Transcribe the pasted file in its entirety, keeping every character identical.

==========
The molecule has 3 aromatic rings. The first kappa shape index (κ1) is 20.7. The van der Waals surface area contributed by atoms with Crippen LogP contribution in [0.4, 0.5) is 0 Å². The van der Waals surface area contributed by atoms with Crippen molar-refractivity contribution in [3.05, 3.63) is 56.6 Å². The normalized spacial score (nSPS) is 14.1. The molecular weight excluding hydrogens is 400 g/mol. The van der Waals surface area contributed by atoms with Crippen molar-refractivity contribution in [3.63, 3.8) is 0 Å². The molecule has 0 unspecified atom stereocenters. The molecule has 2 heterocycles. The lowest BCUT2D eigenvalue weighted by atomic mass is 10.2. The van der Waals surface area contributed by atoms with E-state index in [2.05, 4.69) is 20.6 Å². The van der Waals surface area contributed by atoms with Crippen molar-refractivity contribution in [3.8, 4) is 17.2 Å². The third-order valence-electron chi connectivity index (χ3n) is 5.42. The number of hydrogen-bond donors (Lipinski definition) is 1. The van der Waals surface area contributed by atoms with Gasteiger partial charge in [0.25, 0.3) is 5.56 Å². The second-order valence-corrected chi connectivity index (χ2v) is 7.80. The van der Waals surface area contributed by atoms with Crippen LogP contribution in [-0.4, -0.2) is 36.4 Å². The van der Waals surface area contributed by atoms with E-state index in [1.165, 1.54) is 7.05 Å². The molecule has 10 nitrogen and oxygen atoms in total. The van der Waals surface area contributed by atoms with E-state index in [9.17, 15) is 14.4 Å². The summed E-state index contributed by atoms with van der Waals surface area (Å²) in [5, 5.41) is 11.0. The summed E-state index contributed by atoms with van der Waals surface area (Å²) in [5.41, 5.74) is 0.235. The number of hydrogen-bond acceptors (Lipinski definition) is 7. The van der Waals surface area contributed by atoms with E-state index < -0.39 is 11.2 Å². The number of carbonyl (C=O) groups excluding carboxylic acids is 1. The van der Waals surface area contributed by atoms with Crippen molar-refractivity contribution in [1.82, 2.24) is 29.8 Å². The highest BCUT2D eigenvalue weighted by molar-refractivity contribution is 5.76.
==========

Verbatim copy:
The molecule has 3 aromatic rings. The first kappa shape index (κ1) is 20.7. The van der Waals surface area contributed by atoms with Crippen LogP contribution in [0.4, 0.5) is 0 Å². The van der Waals surface area contributed by atoms with Crippen molar-refractivity contribution in [3.05, 3.63) is 56.6 Å². The normalized spacial score (nSPS) is 14.1. The molecular weight excluding hydrogens is 400 g/mol. The van der Waals surface area contributed by atoms with Crippen molar-refractivity contribution in [3.63, 3.8) is 0 Å². The molecule has 0 unspecified atom stereocenters. The molecule has 2 heterocycles. The lowest BCUT2D eigenvalue weighted by atomic mass is 10.2. The van der Waals surface area contributed by atoms with E-state index in [2.05, 4.69) is 20.6 Å². The van der Waals surface area contributed by atoms with Crippen molar-refractivity contribution in [3.8, 4) is 17.2 Å². The third-order valence-electron chi connectivity index (χ3n) is 5.42. The number of hydrogen-bond donors (Lipinski definition) is 1. The van der Waals surface area contributed by atoms with Gasteiger partial charge in [0.25, 0.3) is 5.56 Å². The second-order valence-corrected chi connectivity index (χ2v) is 7.80. The van der Waals surface area contributed by atoms with Crippen LogP contribution in [-0.4, -0.2) is 36.4 Å². The van der Waals surface area contributed by atoms with E-state index in [1.165, 1.54) is 7.05 Å². The molecule has 10 nitrogen and oxygen atoms in total. The van der Waals surface area contributed by atoms with E-state index in [9.17, 15) is 14.4 Å². The summed E-state index contributed by atoms with van der Waals surface area (Å²) in [5, 5.41) is 11.0. The summed E-state index contributed by atoms with van der Waals surface area (Å²) in [5.41, 5.74) is 0.235. The number of hydrogen-bond acceptors (Lipinski definition) is 7. The van der Waals surface area contributed by atoms with E-state index < -0.39 is 11.2 Å². The number of carbonyl (C=O) groups excluding carboxylic acids is 1. The van der Waals surface area contributed by atoms with Crippen molar-refractivity contribution in [1.82, 2.24) is 29.8 Å². The highest BCUT2D eigenvalue weighted by molar-refractivity contribution is 5.76.